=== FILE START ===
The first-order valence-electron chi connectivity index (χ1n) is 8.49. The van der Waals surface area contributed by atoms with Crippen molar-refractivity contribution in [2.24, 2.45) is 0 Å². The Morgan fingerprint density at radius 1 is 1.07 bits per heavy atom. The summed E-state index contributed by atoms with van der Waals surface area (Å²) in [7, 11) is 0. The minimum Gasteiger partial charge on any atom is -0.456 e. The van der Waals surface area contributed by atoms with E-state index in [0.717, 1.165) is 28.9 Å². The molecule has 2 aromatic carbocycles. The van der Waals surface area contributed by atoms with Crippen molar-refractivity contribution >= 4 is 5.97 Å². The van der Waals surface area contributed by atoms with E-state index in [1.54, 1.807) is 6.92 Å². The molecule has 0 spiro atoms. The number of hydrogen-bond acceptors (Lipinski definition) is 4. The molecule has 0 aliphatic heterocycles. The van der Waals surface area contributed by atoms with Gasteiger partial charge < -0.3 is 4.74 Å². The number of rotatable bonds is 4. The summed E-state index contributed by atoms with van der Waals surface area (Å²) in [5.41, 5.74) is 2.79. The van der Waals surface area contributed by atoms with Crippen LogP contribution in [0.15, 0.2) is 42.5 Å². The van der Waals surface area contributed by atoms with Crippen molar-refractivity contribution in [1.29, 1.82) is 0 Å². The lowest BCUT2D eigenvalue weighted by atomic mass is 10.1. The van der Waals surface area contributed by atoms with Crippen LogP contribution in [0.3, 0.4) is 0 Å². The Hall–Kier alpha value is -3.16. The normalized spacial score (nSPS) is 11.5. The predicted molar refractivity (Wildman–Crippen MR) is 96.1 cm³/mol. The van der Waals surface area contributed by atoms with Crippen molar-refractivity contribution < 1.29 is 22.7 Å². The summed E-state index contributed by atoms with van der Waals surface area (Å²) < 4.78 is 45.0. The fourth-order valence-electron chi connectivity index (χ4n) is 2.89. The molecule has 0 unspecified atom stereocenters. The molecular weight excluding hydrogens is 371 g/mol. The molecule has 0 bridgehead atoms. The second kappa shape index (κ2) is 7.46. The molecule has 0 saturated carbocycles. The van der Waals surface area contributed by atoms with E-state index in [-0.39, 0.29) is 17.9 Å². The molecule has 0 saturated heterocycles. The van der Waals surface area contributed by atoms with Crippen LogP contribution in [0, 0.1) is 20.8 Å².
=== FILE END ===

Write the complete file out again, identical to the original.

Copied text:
The first-order valence-electron chi connectivity index (χ1n) is 8.49. The van der Waals surface area contributed by atoms with Crippen molar-refractivity contribution in [2.24, 2.45) is 0 Å². The Morgan fingerprint density at radius 1 is 1.07 bits per heavy atom. The summed E-state index contributed by atoms with van der Waals surface area (Å²) in [7, 11) is 0. The minimum Gasteiger partial charge on any atom is -0.456 e. The van der Waals surface area contributed by atoms with E-state index in [0.717, 1.165) is 28.9 Å². The molecule has 2 aromatic carbocycles. The van der Waals surface area contributed by atoms with Crippen molar-refractivity contribution >= 4 is 5.97 Å². The van der Waals surface area contributed by atoms with E-state index in [1.54, 1.807) is 6.92 Å². The molecule has 0 spiro atoms. The number of hydrogen-bond acceptors (Lipinski definition) is 4. The molecule has 0 aliphatic heterocycles. The van der Waals surface area contributed by atoms with Gasteiger partial charge < -0.3 is 4.74 Å². The number of rotatable bonds is 4. The summed E-state index contributed by atoms with van der Waals surface area (Å²) in [5.41, 5.74) is 2.79. The van der Waals surface area contributed by atoms with Crippen LogP contribution in [0.15, 0.2) is 42.5 Å². The van der Waals surface area contributed by atoms with Crippen molar-refractivity contribution in [1.29, 1.82) is 0 Å². The lowest BCUT2D eigenvalue weighted by atomic mass is 10.1. The van der Waals surface area contributed by atoms with Crippen LogP contribution in [0.3, 0.4) is 0 Å². The Hall–Kier alpha value is -3.16. The normalized spacial score (nSPS) is 11.5. The predicted molar refractivity (Wildman–Crippen MR) is 96.1 cm³/mol. The van der Waals surface area contributed by atoms with Crippen molar-refractivity contribution < 1.29 is 22.7 Å². The summed E-state index contributed by atoms with van der Waals surface area (Å²) < 4.78 is 45.0. The fourth-order valence-electron chi connectivity index (χ4n) is 2.89. The molecule has 0 unspecified atom stereocenters. The molecular weight excluding hydrogens is 371 g/mol. The molecule has 0 bridgehead atoms. The second kappa shape index (κ2) is 7.46. The molecule has 0 saturated carbocycles. The van der Waals surface area contributed by atoms with E-state index in [-0.39, 0.29) is 17.9 Å². The molecule has 0 saturated heterocycles. The van der Waals surface area contributed by atoms with Crippen LogP contribution in [0, 0.1) is 20.8 Å².